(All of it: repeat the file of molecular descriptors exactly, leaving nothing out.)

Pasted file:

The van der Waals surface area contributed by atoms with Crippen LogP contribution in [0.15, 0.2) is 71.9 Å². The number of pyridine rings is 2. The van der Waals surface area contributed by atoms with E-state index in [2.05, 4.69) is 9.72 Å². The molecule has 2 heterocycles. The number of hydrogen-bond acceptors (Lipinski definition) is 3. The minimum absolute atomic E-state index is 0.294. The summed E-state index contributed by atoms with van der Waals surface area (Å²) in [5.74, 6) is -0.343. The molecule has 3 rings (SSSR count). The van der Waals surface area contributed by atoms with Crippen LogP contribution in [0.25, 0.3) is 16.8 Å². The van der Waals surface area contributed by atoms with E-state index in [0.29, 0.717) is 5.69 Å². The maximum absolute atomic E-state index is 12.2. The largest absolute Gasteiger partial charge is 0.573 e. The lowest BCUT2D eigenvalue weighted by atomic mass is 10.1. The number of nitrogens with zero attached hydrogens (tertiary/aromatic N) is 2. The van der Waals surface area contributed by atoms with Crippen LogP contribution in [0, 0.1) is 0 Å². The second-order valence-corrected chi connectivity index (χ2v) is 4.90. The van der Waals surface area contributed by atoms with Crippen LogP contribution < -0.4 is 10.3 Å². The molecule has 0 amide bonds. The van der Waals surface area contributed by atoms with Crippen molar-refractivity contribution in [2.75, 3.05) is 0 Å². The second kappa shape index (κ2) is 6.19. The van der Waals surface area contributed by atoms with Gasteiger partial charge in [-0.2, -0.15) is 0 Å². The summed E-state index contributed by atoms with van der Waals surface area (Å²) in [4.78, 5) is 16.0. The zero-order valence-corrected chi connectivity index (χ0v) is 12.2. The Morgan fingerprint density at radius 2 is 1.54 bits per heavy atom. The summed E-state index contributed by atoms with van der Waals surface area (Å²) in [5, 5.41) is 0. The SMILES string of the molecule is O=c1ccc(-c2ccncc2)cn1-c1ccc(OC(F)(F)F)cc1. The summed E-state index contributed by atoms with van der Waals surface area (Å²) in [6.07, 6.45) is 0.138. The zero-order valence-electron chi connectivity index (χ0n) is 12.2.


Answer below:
The van der Waals surface area contributed by atoms with Crippen LogP contribution in [0.15, 0.2) is 71.9 Å². The number of pyridine rings is 2. The van der Waals surface area contributed by atoms with E-state index in [2.05, 4.69) is 9.72 Å². The molecule has 2 heterocycles. The number of hydrogen-bond acceptors (Lipinski definition) is 3. The minimum absolute atomic E-state index is 0.294. The summed E-state index contributed by atoms with van der Waals surface area (Å²) in [5.74, 6) is -0.343. The molecule has 3 rings (SSSR count). The van der Waals surface area contributed by atoms with Crippen LogP contribution in [0.25, 0.3) is 16.8 Å². The van der Waals surface area contributed by atoms with E-state index in [0.29, 0.717) is 5.69 Å². The maximum absolute atomic E-state index is 12.2. The largest absolute Gasteiger partial charge is 0.573 e. The lowest BCUT2D eigenvalue weighted by atomic mass is 10.1. The number of nitrogens with zero attached hydrogens (tertiary/aromatic N) is 2. The van der Waals surface area contributed by atoms with Crippen LogP contribution in [0, 0.1) is 0 Å². The second-order valence-corrected chi connectivity index (χ2v) is 4.90. The van der Waals surface area contributed by atoms with Crippen LogP contribution < -0.4 is 10.3 Å². The molecule has 0 amide bonds. The van der Waals surface area contributed by atoms with Crippen molar-refractivity contribution in [2.75, 3.05) is 0 Å². The second kappa shape index (κ2) is 6.19. The van der Waals surface area contributed by atoms with Gasteiger partial charge in [-0.2, -0.15) is 0 Å². The summed E-state index contributed by atoms with van der Waals surface area (Å²) in [4.78, 5) is 16.0. The zero-order valence-corrected chi connectivity index (χ0v) is 12.2. The Morgan fingerprint density at radius 2 is 1.54 bits per heavy atom. The summed E-state index contributed by atoms with van der Waals surface area (Å²) in [5, 5.41) is 0. The SMILES string of the molecule is O=c1ccc(-c2ccncc2)cn1-c1ccc(OC(F)(F)F)cc1. The summed E-state index contributed by atoms with van der Waals surface area (Å²) in [6.07, 6.45) is 0.138. The zero-order valence-electron chi connectivity index (χ0n) is 12.2.